in a human rights dialogue. In addition to ~orrnal meetings held annually, direct contacts and exchanges between KOM andiUSG officials on the status of human rights in Morocco and the Western saharaliccur frequently throughout the year.

In 2011, King Mohammed VI created a new National Council on Human Rights (CNDH) to address human rights iskjues in Morocco. Two CNDH offices exist in the Western Sahara. In Laayoune,ltihe office is headed by Mohamed ! I Cherkaoui, and in Dakhla, the office is headed by Mohamed Semlali. U.S. officials have urged the Kingdom ofMoro~co to release the CNDH's promised 2011 human rights report, and specific reporting on the Western Sahara.

Access to the Western Sahara by J~man rights organizations,

journalists, and representatives of forei~n governments

U.S. and other third-party diplomats !regularly travel to the Western Sahara for meetings with Sahrawi activists, UN o~cials, and officials of the Kingdom of Morocco. U.S. diplomats' personal observations and conversations with Sahrawi activists are a component of the annual D.S! Department of State Human Rights report. In a high-profile vis~t by a human r~~hts org~ization, a delegation from the Robert F. Kennedy F oundation traveled to ilLaayoune III August 2012, and charged that serious human rights violations were 1"curring in the territory. Moroccan law prohibits citizens from voicing opposition to the government's official position regarding territorial integrity and the Western Sahara. Most media outlets and bloggers practiced self-censorship on these issues, and bloggers assumed they were monitored Iclosely by authorities and felt the need to hide their identities. Although there we~e almost no reports of government action against them for what they had written, at least one blogger claimed that police had detained and physically abused him for several hours while they demanded to know the nature of his foreign travel and his contact with several diplomatic missions in Morocco. I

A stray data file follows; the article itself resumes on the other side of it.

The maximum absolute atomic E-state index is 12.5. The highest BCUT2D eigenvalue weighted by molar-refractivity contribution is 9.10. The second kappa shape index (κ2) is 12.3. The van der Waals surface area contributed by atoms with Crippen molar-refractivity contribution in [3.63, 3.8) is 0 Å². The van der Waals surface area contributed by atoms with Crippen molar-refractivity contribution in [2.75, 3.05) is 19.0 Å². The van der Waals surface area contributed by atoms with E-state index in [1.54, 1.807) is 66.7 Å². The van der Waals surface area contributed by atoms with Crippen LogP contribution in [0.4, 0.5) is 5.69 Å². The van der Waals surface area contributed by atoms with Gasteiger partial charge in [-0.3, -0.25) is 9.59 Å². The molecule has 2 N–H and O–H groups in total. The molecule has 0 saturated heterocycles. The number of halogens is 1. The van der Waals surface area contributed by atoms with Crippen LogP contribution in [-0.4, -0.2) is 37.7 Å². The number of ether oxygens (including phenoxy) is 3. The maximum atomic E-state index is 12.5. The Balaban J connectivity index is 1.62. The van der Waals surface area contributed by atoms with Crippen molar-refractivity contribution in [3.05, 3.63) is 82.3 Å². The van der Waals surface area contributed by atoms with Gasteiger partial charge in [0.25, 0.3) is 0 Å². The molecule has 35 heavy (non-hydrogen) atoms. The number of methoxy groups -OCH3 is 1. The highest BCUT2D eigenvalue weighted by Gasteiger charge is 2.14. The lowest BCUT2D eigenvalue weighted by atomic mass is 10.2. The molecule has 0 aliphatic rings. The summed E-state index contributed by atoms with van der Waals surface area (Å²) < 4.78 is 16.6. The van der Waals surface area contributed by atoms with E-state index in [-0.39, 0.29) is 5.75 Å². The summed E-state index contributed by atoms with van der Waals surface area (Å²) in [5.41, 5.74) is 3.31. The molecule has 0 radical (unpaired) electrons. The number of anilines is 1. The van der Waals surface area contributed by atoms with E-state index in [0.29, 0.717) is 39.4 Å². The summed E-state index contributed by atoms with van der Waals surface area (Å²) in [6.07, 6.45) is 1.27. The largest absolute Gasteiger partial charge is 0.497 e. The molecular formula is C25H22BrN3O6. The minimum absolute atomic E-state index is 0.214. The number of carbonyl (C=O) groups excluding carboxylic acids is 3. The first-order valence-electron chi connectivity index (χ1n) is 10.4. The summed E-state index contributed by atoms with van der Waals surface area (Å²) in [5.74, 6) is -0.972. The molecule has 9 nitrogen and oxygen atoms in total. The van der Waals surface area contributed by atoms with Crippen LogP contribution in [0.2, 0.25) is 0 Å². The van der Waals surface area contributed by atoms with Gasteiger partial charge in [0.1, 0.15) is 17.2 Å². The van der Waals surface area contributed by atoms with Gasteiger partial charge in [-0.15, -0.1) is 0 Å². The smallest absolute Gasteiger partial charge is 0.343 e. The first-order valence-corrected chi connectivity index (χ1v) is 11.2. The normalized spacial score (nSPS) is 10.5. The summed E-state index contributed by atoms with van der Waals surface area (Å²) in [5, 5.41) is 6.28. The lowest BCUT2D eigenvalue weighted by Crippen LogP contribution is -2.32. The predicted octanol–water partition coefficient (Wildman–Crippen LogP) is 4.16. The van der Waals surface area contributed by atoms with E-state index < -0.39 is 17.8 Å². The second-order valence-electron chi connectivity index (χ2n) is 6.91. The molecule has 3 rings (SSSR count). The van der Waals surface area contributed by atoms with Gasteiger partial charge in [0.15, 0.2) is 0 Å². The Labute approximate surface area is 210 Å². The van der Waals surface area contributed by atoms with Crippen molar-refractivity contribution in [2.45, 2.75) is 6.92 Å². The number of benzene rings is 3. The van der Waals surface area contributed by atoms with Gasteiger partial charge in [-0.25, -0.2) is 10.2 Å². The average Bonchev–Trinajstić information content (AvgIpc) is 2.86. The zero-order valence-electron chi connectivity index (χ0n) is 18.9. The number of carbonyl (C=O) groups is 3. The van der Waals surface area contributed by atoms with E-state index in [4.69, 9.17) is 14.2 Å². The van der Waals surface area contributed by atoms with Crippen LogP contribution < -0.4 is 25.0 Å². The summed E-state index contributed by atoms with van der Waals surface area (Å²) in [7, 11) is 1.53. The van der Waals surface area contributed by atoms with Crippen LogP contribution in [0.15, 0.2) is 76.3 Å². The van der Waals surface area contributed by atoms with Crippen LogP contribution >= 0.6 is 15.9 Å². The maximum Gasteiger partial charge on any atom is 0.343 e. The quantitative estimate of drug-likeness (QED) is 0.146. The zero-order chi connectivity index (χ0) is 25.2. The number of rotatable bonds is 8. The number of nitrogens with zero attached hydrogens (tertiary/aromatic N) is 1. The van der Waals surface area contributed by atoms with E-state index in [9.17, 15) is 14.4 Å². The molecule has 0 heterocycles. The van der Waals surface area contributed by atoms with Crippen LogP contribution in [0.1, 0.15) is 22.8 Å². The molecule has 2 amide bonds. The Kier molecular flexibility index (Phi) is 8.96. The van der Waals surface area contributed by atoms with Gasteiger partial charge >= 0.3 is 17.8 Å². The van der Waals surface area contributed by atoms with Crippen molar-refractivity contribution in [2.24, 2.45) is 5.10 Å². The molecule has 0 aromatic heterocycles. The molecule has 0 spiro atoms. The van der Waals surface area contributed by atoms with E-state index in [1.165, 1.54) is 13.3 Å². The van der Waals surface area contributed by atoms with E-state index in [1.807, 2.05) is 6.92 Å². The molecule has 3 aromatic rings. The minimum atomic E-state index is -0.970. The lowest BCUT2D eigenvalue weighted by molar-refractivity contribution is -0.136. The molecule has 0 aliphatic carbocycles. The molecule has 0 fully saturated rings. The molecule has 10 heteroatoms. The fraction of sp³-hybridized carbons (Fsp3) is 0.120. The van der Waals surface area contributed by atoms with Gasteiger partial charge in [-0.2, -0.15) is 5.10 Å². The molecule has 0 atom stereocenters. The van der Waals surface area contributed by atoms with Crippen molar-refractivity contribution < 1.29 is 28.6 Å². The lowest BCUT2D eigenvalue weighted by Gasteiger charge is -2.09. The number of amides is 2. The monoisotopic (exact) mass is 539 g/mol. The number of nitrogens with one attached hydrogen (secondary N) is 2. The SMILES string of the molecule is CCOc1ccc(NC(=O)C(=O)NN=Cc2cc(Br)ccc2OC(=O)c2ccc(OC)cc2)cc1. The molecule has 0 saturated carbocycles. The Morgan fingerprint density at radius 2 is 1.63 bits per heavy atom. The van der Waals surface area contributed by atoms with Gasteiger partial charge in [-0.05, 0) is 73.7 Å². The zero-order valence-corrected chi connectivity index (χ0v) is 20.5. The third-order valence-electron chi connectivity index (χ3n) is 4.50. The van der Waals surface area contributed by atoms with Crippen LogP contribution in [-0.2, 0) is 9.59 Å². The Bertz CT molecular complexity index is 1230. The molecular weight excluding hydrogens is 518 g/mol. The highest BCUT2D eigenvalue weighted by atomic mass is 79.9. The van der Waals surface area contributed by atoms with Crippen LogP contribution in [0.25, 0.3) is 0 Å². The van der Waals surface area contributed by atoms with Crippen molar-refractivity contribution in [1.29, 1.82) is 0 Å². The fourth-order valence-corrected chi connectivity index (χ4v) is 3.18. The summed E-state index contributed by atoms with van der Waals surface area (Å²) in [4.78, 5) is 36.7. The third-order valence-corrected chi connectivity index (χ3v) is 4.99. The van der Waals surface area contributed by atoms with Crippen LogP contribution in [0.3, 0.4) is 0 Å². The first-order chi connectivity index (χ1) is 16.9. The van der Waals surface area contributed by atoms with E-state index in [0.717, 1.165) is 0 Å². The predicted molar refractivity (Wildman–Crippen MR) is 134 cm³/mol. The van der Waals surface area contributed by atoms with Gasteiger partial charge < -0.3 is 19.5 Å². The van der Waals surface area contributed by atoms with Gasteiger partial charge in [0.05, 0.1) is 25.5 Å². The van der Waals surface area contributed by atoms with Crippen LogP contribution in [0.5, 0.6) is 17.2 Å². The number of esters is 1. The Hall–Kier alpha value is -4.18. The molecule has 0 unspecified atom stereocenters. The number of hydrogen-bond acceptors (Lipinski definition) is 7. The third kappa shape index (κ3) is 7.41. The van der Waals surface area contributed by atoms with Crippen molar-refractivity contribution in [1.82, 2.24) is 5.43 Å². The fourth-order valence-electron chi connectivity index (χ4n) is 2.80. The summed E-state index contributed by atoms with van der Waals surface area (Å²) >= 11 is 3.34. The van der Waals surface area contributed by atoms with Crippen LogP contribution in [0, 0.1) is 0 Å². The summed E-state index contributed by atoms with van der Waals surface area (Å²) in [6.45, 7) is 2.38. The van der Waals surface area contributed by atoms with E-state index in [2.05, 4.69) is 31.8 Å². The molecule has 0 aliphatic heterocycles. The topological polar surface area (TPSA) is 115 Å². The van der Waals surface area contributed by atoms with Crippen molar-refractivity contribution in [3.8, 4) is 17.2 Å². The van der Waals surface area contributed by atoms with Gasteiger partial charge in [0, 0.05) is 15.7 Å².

r :

The government ofNGOs and activists official approval from independence NGOs.

enforces strict proc+dures that significantly limit the ability to meet with journalists. Foreignjoumalists need prior the Ministry of Combunication before meeting with proHowever, the U.S. Department of State has notreceived


reports of authorities barring journalists frohI traveling to Laayoune or reports of journalists being prevented from meeting pro-independence activists. The Kingdom of Morocco is resistant to a permanent presence from the office of the UN High Commissioner for Human Rights or for there to be a human rights component as part of the UN Mission in tht!western Sahara (MINURSO).